He was quite literally the toast of last year’s EEI Finance conference. Using his bank’s diverse resources (Rothschild vineyards in France), he arranged an unforgettable wine tasting that was a...
If private equity makes a killing, Congress should require full disclosure.
and uncertainty over potential abuse. They worry that unbridled greed could lead to higher power prices and less reliability. That’s why, these anonymous utility experts say, if the industry is to move to private ownership, Congress must allow for greater regulation of private-equity firms.
The Sins of the Past
Of the many speeches and articles that were written in the last 70 years calling for the repeal of the Public Utility Holding Company Act of 1935 (PUHCA), very few of them talked about private ownership of the kind that private-equity firms now propose. PUHCA repeal would bring needed consolidation among utilities and would allow “passive” financial ownership, they said, perhaps muttering something about Berkshire Hathaway and GE Capital, which are quite different from mainstream private equity.
In fact, hardly anyone in their speeches for PUHCA repeal talked about placing high levels of financial debt leverage on utilities. And rightly so, because the private utility owners of the past used significant amounts of leverage (debt), which caused a significant number of utility systems to collapse during the 1930s.
When this was pointed out to Marc S. Lipschultz, partner at KKR, he explained that the company’s expertise in financial engineering and in running successful competitive businesses works against any possibility of bankruptcy of a utility like TXU.
But even while private-equity firms of today are distinct from the private financial firms of the 1920s and 1930s (known as power trusts), they share several financial techniques that have led to abuse.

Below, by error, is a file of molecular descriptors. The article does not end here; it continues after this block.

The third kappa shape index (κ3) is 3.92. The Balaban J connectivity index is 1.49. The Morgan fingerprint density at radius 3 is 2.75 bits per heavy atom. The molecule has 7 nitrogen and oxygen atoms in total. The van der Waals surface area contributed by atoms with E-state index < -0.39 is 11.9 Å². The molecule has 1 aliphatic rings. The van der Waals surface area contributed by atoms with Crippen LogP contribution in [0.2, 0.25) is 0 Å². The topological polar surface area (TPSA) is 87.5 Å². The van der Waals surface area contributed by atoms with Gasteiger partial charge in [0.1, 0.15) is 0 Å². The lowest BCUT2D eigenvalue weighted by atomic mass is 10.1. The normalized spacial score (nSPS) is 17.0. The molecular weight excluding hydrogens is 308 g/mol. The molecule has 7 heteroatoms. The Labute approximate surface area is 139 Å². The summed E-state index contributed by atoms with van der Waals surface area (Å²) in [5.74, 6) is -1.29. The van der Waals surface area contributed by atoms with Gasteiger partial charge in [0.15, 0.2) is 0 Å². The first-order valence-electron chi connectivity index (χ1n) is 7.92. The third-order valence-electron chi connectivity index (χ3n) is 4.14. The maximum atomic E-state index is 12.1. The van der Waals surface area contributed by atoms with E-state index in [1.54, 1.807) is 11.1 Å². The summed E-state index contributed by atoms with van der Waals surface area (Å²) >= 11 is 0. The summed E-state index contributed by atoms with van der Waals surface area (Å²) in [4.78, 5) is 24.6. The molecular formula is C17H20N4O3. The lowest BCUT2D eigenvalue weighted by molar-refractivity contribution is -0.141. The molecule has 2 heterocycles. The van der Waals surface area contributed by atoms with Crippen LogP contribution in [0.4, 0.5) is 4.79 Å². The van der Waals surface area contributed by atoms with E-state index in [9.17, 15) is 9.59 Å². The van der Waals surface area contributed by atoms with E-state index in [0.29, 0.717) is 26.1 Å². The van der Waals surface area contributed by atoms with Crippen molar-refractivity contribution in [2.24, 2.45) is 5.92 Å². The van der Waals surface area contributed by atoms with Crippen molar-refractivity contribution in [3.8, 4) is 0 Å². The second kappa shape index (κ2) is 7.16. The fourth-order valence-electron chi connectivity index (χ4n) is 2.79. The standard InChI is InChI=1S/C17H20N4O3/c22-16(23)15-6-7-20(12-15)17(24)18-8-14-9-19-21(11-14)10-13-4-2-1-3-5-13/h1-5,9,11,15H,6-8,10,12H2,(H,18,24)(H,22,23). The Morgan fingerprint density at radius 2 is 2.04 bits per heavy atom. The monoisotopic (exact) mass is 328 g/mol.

Many regulators object to the practice today—as they did in the 1930s—of using excessive leverage (debt), and consequently, the possibility that private firms may not invest in infrastructure as a result of the debt burden (causing reliability to suffer), or even that a private-equity firm’s high financial targets will be achieved through excessive price increases.
In fact, the power trusts of the 1930s were convicted of all of these things. They were not regulated, but again, some experts believe that even today’s private-equity firms are too opaque for modern regulatory techniques.
In fact, in KKR’s failed buyout of UniSource Energy, the ring-fencing protections and benefits offered by the private-equity firm were insufficient to offset concerns. Arizona regulators were uncomfortable with the increased leverage, the partnership structure, how the deal would maintain adequate investment to preserve service quality and adequate PUC oversight, according to a presentation by Markian Melnyk of LeBoeuf, Lamb, Greene & MacRae LLP. Furthermore, Melnyk said the lesson for KKR and others (such as Texas Pacific Group, which tried a few years back to acquire Portland General Electric), is that financial acquirers remain at a disadvantage. That’s because they are not trusted, do not have management expertise, are perceived as short-term owners (contributing to financial instability), and may not have enough operating synergy savings to offer.
Making Private Equity More Public
Private-equity firm representatives from the Blackstone Group (Stephen Schwarzman), Carlyle Group (David Rubenstein) and Permira Advisers (Damon Buffini) recently stated that the buyout business has to embrace openness. An editorial in The Wall Street Journal that seized on these statements said